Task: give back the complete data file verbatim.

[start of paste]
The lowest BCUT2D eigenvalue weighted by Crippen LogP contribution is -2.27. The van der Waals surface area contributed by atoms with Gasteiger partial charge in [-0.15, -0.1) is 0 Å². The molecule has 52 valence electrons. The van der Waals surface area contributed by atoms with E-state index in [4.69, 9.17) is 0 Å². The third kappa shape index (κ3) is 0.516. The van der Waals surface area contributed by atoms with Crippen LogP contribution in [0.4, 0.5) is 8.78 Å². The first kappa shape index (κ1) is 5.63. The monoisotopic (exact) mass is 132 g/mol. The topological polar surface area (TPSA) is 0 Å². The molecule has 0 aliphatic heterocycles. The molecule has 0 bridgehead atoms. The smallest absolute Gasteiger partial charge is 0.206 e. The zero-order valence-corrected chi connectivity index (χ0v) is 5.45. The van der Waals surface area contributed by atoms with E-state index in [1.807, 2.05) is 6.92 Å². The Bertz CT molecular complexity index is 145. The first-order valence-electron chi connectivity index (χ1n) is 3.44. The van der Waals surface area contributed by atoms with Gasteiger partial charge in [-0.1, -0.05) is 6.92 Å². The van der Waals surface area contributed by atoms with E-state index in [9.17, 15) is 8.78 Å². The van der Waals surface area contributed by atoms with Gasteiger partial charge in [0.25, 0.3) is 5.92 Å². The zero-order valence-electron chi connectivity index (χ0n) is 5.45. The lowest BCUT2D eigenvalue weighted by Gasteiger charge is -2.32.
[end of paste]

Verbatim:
The lowest BCUT2D eigenvalue weighted by Crippen LogP contribution is -2.27. The van der Waals surface area contributed by atoms with Gasteiger partial charge in [-0.15, -0.1) is 0 Å². The molecule has 52 valence electrons. The van der Waals surface area contributed by atoms with E-state index in [4.69, 9.17) is 0 Å². The third kappa shape index (κ3) is 0.516. The van der Waals surface area contributed by atoms with Crippen LogP contribution in [0.4, 0.5) is 8.78 Å². The first kappa shape index (κ1) is 5.63. The monoisotopic (exact) mass is 132 g/mol. The topological polar surface area (TPSA) is 0 Å². The molecule has 0 aliphatic heterocycles. The molecule has 0 bridgehead atoms. The smallest absolute Gasteiger partial charge is 0.206 e. The zero-order valence-corrected chi connectivity index (χ0v) is 5.45. The van der Waals surface area contributed by atoms with E-state index in [1.807, 2.05) is 6.92 Å². The Bertz CT molecular complexity index is 145. The first-order valence-electron chi connectivity index (χ1n) is 3.44. The van der Waals surface area contributed by atoms with Gasteiger partial charge in [-0.1, -0.05) is 6.92 Å². The van der Waals surface area contributed by atoms with E-state index in [9.17, 15) is 8.78 Å². The van der Waals surface area contributed by atoms with Gasteiger partial charge in [0.25, 0.3) is 5.92 Å². The zero-order valence-electron chi connectivity index (χ0n) is 5.45. The lowest BCUT2D eigenvalue weighted by Gasteiger charge is -2.32.